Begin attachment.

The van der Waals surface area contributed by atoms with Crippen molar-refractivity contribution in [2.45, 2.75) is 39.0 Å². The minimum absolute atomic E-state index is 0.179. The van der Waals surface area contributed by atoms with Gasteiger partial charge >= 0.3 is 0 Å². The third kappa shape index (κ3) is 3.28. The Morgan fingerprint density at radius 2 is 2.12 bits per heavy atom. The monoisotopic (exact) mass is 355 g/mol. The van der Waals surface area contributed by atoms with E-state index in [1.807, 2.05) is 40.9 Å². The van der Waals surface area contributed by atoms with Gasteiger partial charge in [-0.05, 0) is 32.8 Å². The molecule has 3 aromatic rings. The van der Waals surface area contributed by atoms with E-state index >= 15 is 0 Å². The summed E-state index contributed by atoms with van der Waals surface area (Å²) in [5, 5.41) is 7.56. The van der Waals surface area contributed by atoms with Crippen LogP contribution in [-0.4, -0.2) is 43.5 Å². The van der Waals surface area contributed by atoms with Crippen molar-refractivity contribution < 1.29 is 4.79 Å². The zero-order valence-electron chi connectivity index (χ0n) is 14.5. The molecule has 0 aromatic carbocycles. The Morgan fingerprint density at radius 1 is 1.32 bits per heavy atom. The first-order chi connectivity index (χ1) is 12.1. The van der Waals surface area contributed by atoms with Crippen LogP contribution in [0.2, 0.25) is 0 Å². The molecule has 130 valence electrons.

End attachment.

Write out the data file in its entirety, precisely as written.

The van der Waals surface area contributed by atoms with Crippen molar-refractivity contribution in [2.45, 2.75) is 39.0 Å². The minimum absolute atomic E-state index is 0.179. The van der Waals surface area contributed by atoms with Gasteiger partial charge >= 0.3 is 0 Å². The third kappa shape index (κ3) is 3.28. The Morgan fingerprint density at radius 2 is 2.12 bits per heavy atom. The monoisotopic (exact) mass is 355 g/mol. The van der Waals surface area contributed by atoms with E-state index in [1.807, 2.05) is 40.9 Å². The van der Waals surface area contributed by atoms with Gasteiger partial charge in [-0.05, 0) is 32.8 Å². The molecule has 3 aromatic rings. The van der Waals surface area contributed by atoms with E-state index >= 15 is 0 Å². The summed E-state index contributed by atoms with van der Waals surface area (Å²) in [5, 5.41) is 7.56. The van der Waals surface area contributed by atoms with Crippen LogP contribution in [-0.4, -0.2) is 43.5 Å². The van der Waals surface area contributed by atoms with Crippen molar-refractivity contribution < 1.29 is 4.79 Å². The zero-order valence-electron chi connectivity index (χ0n) is 14.5. The molecule has 0 aromatic carbocycles. The Morgan fingerprint density at radius 1 is 1.32 bits per heavy atom. The first-order chi connectivity index (χ1) is 12.1. The van der Waals surface area contributed by atoms with Crippen LogP contribution in [0.2, 0.25) is 0 Å². The molecule has 130 valence electrons.